• 62. Named for Glacier Bay, Alaska, the icebreaker USS Glacier (AGB 4) (later USCGC Glacier (WAGB 4) was launched on 27 August 1954 at Ingalls Shipbuilding Corp., Pascagoula, Mississippi. Glacier was in U.S. Navy service for 11 years, and U.S. Coast Guard service for 21 years. USS Glacier served in the first through fifteenth Operation Deep Freeze expeditions. Glacier was first icebreaker to make her way through the frozen Bellingshausen Sea, and most of the topography in the area is named for her crewmembers. When built, Glacier had the largest capacity single armature DC motors ever installed on a ship. Glacier was capable of breaking ice up to 20 feet (6.1 m) thick, and of continuous breaking of 4-foot (1.2 m) thick ice at 3 knots (5.6 km/h; 3.5 mph). Crew complement was 14 officers, 2 warrant officers, and 225 enlisted Laid down: 3 August 1953 Launched: 27 August 1954 USN Commissioned: 27 May 1955 USN Decommissioned: 30 June 1966 USCG Commissioned: 30 June 1966 USCG Decommissioned: 7 July 1987 Displacement: 8,449 long tons (8,585 t) full load Length: 309 ft 6 in (94.34 m) Beam: 74 ft (23 m) Draft: 29 ft (8.8 m) Propulsion: Diesel-Electric, 10 × Fairbanks-Morse diesels 2 × Westinghouse electric motors, 21,000 shp (16,000 kW) Speed: 17.6 knots (32.6 km/h; 20.3 mph) Range: 29,200 nautical miles USS Glacier (AGB 4) USCGC Glacier (WAGB 4) Icebreaker
    • 63. USS Rigel (AFS 58) USS Vega (AFS 59) Refrigerated Stores Ship The two Ingalls-built Rigel-class stores ships’ task was to carry stores, refrigerated items, and equipment to ships in the fleet, and to remote stations and staging areas. Rigel was home-ported on the east coast and served in the Atlantic while Vega served in the Pacific and returned home from the Vietnam War with 10 campaign stars and numerous commendations. General characteristics Displacement: 15,150 tons(fl) Length: 502 ft (153 m) Beam: 72 ft (22 m) Draught: 29 ft (8.8 m) Propulsion: 600psi cross compound steam turbine, single propeller Speed: 21 kts. Complement: 350 (USS crew) Armament: four dual mount 3"/50 gun mounts USS Rigel (AFS-58) Laid down: 15 March 1954 Launched: 15 March 1955 Commissioned: 2 September 1955 Decommissioned: June 1975 In service: as USNS Rigel (T-AF 58), 23 June 1975 Struck: 16 May 1994 Fate: scrapped in late 2003 USS Vega (AFS-59) Laid down: 7 June 1954 Launched: 28 April 1955 Commissioned: 19 November 1955 Decommissioned: 29 April 1977 Fate: Sold 1 December 1977 Scrapped 1985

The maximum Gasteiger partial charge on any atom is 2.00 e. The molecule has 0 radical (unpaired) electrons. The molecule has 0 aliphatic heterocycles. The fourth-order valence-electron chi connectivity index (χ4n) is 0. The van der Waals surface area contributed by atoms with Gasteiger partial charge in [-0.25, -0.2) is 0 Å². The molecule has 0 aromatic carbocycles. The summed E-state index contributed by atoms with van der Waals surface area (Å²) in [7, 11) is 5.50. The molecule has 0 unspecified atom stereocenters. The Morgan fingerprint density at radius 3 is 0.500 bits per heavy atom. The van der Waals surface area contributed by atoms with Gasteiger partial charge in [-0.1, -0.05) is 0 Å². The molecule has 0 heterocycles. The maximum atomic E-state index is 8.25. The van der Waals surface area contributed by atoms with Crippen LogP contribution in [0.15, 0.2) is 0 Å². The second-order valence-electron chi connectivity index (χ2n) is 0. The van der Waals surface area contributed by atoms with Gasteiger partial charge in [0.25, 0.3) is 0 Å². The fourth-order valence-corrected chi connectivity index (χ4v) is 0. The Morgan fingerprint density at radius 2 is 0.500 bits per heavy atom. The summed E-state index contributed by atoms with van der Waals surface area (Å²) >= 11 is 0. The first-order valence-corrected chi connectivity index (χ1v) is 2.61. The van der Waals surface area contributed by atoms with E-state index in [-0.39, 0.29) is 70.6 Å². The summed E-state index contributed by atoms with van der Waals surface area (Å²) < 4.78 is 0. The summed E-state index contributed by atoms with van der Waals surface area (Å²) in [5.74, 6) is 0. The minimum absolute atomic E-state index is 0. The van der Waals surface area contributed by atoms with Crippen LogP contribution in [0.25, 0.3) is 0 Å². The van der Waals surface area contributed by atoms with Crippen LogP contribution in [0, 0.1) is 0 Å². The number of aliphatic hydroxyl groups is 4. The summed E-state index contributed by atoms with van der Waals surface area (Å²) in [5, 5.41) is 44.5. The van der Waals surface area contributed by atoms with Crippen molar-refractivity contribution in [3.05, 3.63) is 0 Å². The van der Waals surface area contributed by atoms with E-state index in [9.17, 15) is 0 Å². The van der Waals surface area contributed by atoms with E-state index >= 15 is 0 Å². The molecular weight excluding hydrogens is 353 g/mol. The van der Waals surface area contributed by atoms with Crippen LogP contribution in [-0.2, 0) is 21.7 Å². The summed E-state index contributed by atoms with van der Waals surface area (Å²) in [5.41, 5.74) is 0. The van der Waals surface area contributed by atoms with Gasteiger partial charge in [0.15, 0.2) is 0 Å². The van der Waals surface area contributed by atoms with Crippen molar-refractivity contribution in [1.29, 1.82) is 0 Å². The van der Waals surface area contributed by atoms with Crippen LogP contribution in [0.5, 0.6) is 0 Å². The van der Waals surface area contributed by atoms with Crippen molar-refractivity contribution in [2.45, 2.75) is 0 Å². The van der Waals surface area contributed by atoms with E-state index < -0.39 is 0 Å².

• 64. USS Morton (DD 948) USS Parsons (DD 949/33) Destroyer USS Morton (DD 948) was a Forrest Sherman- class destroyer of the United States Navy, named for Commander Dudley "Mush" Morton USN (1907–1943), commanding officer of the submarine USS Wahoo (SS 238) during World War II. The ship’s nickname was "The Saltiest Ship in the Fleet!" General characteristics Type: Forrest Sherman-class Destroyer Displacement: 2,800 tons standard 4,050 tons full load Length: 407 ft (124 m) waterline 418 ft (127 m) overall Beam: 45 ft (14 m) Draft: 22 ft (6.7 m) Propulsion: General Electric steam turbines 4 × 1,200 psi boilers 70,000 shp (52 MW) 2 × shafts. Speed: 32.5 knots (60.2 km/h) Range: 4,500 nautical miles (8,300 km) at 20 knots (37 km/h) Complement: 15 officers, 318 enlisted Armament: 3 × 5 inch/54-calibre single gun mounts 4 × 3 inch/50-caliber guns 2 × Mark 10/11 Hedgehogs 4 × 21 inch torpedo tubes. Parsons was one of four Forrest Sherman-class destroyers selected for conversion from all-gun destroyers to the new Decatur-class of guided missile destroyer and assigned a new hull classification symbol: DDG-33. The conversion removed both of the after 5 in (127 mm) 54- caliber gun mounts and installed a Mk.13 Tartar Guided Missile Launching System (GMLS) and Anti-Submarine Rocket (ASROC) system.